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Buckeye Hydro
10/27/2009, 05:53 AM
We've received a lot of questions lately re this topic so I thought I'd post this text from one of our newsletters:

Did you Remember to Flush?

You heard it many times as a child, and may have repeated it to your own children: “Did you remember to flush?” When the question is posed to hobbyists following the installation of new filters, too often the response is “No.” In this article I discuss the purpose of flushing common types of new pre-filters, RO membranes, and DI resin, and describe some procedures to simplify and expedite the procedure.

In general, the process of flushing new filters removes unwanted substances added purposefully to the filters, as is the case in preservatives added to some RO membranes; or unwanted remnants of the manufacturing or shipping process. If not removed from the water purification system, these substances can degrade the function of other filter stages and adversely affect the quality of the water produced. The need for flushing at the time of installation can apply to sediment filters, granular activated carbon (GAC) filters, carbon blocks, membranes, and DI resin, as well as a wide variety of specialty filter cartridges not addressed in detail here.

Sediment Filters
Melt-blown (standard or depth cartridges) or string-wound polypropylene filters, more commonly called “poly filters,” are the most common sediment filters used in the aquarium hobby. Polypropylene is an ideal material for this purpose, and is the material of choice for a number of other components in the water purification trade. Other materials commonly present in sediment filters include polyester, cellulose, and urethane. Depending upon the configuration of the cartridge, surfactants, binders, or adhesives may be used during the manufacturing process. Although flushing is usually not required for polypropylene filters, follow the label instructions in this regard.

GAC Filters
Granular activated carbon, otherwise known as GAC, is a product widely used in the aquarium hobby. This media is commonly manufactured from coal or coconut shell, and has the appearance of small sand-like or larger grains. Very fined-grained carbon dust often accompanies GAC as a byproduct of the manufacturing process, and results to a lesser extent from the handling and shipping of GAC. It is this dust that can be removed by flushing. GAC axial-flow (end to end) filters often utilize plastic housings and end caps, and rubber compression gaskets.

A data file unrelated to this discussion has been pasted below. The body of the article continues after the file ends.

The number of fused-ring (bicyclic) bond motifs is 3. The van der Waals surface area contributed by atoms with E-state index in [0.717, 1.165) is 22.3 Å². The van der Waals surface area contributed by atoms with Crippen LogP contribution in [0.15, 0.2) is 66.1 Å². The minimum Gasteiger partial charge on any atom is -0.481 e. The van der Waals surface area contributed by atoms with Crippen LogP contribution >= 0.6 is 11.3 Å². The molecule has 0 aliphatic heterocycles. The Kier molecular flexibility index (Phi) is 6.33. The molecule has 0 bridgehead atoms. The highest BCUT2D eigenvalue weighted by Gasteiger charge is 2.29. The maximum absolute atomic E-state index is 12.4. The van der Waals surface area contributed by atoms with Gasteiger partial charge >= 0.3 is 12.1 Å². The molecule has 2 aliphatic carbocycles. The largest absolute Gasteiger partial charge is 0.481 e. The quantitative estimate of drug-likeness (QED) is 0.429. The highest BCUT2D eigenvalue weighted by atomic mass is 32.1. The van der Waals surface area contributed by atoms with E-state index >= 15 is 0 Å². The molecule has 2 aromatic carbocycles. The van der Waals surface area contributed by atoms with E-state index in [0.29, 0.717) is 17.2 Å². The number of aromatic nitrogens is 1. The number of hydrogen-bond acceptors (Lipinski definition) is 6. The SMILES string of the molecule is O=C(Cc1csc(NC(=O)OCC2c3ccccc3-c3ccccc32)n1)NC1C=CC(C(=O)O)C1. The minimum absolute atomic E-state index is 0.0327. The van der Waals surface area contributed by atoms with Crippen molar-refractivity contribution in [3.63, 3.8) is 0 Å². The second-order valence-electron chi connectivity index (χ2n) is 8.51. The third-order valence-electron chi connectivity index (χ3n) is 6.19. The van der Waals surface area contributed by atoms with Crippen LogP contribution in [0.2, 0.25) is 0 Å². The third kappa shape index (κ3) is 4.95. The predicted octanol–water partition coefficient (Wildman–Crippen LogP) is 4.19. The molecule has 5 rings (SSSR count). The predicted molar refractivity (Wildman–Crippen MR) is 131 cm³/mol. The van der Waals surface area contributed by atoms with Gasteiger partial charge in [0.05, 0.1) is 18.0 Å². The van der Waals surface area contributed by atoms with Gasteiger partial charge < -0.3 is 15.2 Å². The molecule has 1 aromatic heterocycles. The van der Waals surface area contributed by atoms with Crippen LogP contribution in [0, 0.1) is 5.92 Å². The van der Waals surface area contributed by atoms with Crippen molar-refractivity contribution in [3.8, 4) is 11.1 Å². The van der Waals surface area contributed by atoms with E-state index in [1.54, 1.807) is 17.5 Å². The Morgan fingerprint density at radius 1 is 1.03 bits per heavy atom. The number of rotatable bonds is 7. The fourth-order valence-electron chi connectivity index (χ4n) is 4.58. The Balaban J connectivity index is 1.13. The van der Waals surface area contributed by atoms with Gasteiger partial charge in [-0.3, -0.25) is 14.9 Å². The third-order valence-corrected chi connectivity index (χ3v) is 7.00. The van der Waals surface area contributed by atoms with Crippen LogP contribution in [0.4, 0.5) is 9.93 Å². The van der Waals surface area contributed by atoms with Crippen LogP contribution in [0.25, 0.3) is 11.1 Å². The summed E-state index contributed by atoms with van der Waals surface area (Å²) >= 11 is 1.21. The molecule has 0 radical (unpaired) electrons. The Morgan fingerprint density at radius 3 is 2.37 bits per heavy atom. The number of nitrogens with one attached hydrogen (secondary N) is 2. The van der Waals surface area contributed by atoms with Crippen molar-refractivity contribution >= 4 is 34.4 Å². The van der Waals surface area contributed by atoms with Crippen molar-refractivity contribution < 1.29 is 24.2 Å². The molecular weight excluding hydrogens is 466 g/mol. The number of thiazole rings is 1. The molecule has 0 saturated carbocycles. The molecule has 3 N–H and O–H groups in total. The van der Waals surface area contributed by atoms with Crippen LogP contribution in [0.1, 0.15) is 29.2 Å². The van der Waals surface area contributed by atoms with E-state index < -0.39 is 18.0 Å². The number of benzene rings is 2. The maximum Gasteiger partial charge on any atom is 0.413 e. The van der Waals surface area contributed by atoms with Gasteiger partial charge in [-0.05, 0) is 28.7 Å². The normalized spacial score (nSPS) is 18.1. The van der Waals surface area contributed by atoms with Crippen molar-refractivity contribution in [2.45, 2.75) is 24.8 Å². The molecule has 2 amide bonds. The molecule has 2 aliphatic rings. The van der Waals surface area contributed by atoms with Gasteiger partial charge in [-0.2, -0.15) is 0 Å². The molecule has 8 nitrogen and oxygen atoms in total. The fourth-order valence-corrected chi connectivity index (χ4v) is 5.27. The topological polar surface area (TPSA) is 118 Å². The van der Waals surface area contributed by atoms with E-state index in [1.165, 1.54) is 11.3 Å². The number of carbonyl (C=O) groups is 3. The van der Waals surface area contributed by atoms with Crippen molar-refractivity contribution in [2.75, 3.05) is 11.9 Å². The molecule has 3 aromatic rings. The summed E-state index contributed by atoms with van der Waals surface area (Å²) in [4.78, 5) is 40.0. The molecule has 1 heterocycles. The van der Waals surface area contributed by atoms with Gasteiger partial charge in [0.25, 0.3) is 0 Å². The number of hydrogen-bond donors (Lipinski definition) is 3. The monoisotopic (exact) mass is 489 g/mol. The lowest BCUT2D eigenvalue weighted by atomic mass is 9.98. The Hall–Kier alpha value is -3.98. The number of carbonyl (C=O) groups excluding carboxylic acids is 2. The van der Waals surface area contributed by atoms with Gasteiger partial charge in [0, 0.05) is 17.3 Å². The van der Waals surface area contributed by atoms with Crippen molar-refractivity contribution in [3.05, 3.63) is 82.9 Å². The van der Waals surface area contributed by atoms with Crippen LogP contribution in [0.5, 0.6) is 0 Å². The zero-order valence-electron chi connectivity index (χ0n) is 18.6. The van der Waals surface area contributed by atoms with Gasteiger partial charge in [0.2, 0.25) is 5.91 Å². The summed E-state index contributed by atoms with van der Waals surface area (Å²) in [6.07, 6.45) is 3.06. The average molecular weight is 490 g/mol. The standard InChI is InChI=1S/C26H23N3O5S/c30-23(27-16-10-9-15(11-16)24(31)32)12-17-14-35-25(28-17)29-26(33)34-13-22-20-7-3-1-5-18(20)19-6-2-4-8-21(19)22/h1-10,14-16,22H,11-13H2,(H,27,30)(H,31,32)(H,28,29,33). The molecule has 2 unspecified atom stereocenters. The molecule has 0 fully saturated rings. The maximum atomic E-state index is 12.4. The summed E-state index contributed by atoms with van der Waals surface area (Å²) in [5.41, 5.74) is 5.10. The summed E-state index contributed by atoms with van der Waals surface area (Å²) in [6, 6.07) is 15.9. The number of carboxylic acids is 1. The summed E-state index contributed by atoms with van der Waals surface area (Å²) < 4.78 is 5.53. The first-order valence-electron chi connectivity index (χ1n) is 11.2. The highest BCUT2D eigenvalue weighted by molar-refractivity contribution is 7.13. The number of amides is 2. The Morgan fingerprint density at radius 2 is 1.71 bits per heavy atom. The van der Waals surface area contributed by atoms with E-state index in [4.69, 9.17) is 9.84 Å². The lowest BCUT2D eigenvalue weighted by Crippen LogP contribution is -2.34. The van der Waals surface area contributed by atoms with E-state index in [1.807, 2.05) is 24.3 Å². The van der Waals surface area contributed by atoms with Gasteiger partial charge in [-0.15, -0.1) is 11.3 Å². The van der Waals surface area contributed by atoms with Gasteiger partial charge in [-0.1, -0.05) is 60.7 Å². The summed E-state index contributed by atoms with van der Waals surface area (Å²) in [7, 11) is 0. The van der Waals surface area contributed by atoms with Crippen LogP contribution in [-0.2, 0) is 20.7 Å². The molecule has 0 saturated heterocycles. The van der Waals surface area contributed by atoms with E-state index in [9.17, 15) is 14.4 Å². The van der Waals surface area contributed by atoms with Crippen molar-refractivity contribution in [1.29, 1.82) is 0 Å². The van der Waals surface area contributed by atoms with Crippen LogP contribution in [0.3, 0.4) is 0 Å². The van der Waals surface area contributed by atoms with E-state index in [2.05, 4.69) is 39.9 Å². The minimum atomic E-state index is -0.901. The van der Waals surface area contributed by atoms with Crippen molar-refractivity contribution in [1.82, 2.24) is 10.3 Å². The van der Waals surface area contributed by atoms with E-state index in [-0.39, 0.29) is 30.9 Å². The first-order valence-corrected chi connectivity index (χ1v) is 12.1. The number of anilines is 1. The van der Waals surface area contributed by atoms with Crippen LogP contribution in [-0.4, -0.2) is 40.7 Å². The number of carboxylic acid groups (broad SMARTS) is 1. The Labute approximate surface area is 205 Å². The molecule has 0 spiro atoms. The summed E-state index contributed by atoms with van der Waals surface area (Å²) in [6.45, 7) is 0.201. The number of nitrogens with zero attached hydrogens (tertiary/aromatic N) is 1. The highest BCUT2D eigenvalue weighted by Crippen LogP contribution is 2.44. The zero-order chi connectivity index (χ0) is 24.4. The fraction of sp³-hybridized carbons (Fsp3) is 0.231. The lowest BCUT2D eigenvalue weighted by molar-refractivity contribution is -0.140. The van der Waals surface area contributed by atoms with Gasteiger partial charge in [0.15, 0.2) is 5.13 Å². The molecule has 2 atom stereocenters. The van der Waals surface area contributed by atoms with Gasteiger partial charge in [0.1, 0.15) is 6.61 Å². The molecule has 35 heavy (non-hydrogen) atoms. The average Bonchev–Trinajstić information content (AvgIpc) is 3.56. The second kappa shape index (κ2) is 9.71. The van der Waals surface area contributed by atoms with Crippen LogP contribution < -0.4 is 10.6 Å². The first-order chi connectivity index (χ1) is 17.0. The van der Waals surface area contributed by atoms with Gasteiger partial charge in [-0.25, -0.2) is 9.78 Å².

Carbon Blocks
Carbon blocks are composed of activated carbon which is ground to a powder and formed into a tube in an extrusion or historically, a molding process. The process of forming a very fined-grained powder into a tube requires the addition of a binder to hold the particles together. End caps are adhered to the ends of the carbon tube. Carbon blocks don’t release appreciable amounts of carbon dust relative to GAC; however they should be flushed at first use to remove dust and remnants of binders used in manufacturing.

Reverse Osmosis Membranes
Perhaps the most widely used membranes in the aquarium trade are the TW-1812 products made by Filmtec, a subsidiary of the DOW Chemical Company. These membranes are typically sold dry, sealed in a plastic bag. Some membranes are sold “wet” – these membranes have been tested by the manufacturer, preserved in a solution containing a preservative, and sealed in plastic. Filmtec recommends that both the dry and wet membranes be flushed to remove the preservative solution, as well as any other substances remaining on the membranes from the manufacturing process.

Deionization Resin
The final stage in many point-of-use systems used in the marine aquarium hobby of course, contains deionization (DI) resin. When installing a new DI resin cartridge, the resin should be flushed to remove any residual substances from the manufacturing process, as well as broken beads/fines. The flushing should consist of two to three bed volumes of water – that is, two to three times the volume filled by the resin. The volume of a standard 10 in. x 2.5 in. resin cartridge is approximately 0.2 gallons, so a 0.6 to 1 gallon flush is sufficient.

How best to flush new filters? Follow a few simple guidelines and you’ll have the filter in place in no time.

No. 1: Identify the amount of water in gallons or minutes needed to flush the filter (see recommendations above), or refer to instructions that come with your filters.

No. 2: Avoid passing flush water into other filter stages. It is inadvisable for example, to install a new GAC cartridge in Stage 2 of a multi-stage system and have the carbon fines flushed out of the GAC only to be trapped by a carbon block in the next stage.

Two approaches are commonly employed here, depending upon the configuration of your water purification system. In systems with a flush valve (flow restrictor bypass valve), the filter to be flushed can be placed in the housing immediately prior to the RO membrane housing, and can be flushed with the flush valve completely open. A much better approach, which avoids exposing the RO membrane to flush water, is to place the filter to be flushed in the final (post-RO membrane stage normally occupied by a DI resin cartridge. In this case, flush water immediately exits the system after passing through the new filter.

Regardless of which approach to flushing you implement, never expose a Thin Film Composite RO membrane to chlorinated water. Remember that an activated carbon prefilter stage is required to remove chlorine from tap water. Nearly all RO and RO/DI systems in use in the marine aquarium hobby today utilize TFC membranes. A sure indication your system utilizes a TFC membrane is the presence of a GAC or carbon block prefilter.

Russ @
Buckeye Field Supply